Indian and Chinese troops began disengaging at Patrolling Point (15) in the Gogra-Hotspring region of eastern Ladakh.
With this development, announced by India on Thursday (8 September), the two sides have now disengaged at all the friction points in eastern Ladakh, where the standoff began in April-May 2020.
It comes over a year after Indian and Chinese troops disengaged at other friction points in eastern Ladakh.
These include the northern bank of Pangong Lake, where China had occupied territory between Finger 4 and Finger 8, the Galwan Valley, where Indian and Chinese troops clashed in June 2020, and the peaks of the Kailash Range, which the Indian Army took control of in August 2020, just weeks after the clashes in Galwan, to force the People's Liberation Army to come to the negotiating table.
The breakthrough, the first since the disengagement at PP-17A in August 2021, is a positive development. With the two sides withdrawing forces from all the friction points, the possibility of a miscalculation leading to clashes, or worse, a conflict, has decreased significantly.
However, the limited disengagement does not mark the end of the tensions in eastern Ladakh and elsewhere along the Line of Actual Control (LAC).
One, over the last two years, China has ramped up the development of infrastructure along the LAC.
It has built new bases in depth areas to sustain a large number of troops and equipment over the long-term. China has also upgraded its airbases by increasing the length of their runways to eliminate the disadvantages it faces due to high altitude. It has developed new infrastructure, including a bridge over Pangong Lake, to make the deployment of troops faster and easier.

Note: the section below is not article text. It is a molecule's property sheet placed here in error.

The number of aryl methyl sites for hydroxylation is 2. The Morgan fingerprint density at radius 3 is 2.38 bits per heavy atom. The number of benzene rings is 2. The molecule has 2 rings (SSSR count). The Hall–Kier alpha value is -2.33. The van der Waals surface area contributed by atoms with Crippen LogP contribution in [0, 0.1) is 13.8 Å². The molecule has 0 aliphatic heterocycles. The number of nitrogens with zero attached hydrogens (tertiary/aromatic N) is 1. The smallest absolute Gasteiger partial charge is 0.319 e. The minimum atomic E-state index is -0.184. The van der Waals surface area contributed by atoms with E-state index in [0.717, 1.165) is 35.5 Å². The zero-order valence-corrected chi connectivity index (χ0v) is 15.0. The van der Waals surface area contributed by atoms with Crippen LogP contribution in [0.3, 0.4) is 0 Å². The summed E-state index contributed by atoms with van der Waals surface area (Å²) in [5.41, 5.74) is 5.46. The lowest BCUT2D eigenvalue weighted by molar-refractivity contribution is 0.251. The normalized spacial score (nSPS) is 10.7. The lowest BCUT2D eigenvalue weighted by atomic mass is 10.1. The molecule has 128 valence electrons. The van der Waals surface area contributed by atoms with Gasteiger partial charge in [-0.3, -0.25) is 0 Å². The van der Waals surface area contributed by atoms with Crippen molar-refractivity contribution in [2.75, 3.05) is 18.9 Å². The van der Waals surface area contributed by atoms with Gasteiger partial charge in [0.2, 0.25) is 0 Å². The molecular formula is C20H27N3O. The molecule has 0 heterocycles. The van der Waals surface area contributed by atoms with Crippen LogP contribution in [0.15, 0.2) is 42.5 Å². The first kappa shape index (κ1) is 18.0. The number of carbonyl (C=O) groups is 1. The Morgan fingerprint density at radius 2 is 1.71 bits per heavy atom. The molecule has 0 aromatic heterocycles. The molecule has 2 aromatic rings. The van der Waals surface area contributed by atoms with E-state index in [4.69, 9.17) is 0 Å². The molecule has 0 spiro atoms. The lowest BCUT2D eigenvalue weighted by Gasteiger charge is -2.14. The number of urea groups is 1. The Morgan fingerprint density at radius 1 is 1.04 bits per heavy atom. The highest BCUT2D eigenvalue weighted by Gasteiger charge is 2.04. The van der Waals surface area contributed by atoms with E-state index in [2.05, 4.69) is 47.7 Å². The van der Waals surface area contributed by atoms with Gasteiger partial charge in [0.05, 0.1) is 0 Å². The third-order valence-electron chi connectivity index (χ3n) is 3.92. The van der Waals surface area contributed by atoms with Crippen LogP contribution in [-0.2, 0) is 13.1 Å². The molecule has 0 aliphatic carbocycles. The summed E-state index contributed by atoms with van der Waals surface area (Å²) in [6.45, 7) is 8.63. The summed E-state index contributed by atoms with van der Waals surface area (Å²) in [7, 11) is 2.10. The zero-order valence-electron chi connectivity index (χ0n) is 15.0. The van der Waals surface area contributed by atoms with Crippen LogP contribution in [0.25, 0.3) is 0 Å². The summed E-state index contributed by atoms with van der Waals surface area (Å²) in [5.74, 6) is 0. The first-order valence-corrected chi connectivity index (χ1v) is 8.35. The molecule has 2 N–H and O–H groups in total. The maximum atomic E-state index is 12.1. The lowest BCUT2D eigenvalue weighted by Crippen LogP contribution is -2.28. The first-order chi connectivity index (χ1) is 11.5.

All of this suggests that China is in no mood to withdraw its forces and return to its pre-2020 military posture along the LAC. It has forced India to maintain a matching troop presence on its side.
The situation has led to the increased militarisation of the LAC and could result in 'LOC-isation' becoming a strategic reality.
The LOC-isation of the LAC would not only be costly but also dangerous.
The presence of a large number of troops in close proximity, backed by heavy equipment, increases the chances of inadvertent escalation.
The need for better surveillance and high alertness levels will also add unpredictability to the situation, making it more prone to escalation.
Two, the availability of a large number of troops and equipment along the LAC, coupled with the new infrastructure that it has created, allows China to repeat, at least in theory, its actions of April-May 2020.
Given that the People's Liberation Army has chosen to activate various flashpoints along the LAC, from Arunachal to Sikkim and Ladakh, over the last few years, a repeat can't be ruled out.
It is for this reason that India has emphasised the need for de-escalation during talks with China. But with no sign of movement toward de-escalation, it seems China is inclined to retain the lever.
With the PLA trying to shift the LAC westwards, these areas could turn into new flashpoints. Given that a large number of troops are now present on both sides of the LAC, the situation could turn more volatile than it has ever been in the past.
A new crisis in eastern Ladakh or elsewhere along the LAC would undo the gains made in the form of disengagement over the last two years.
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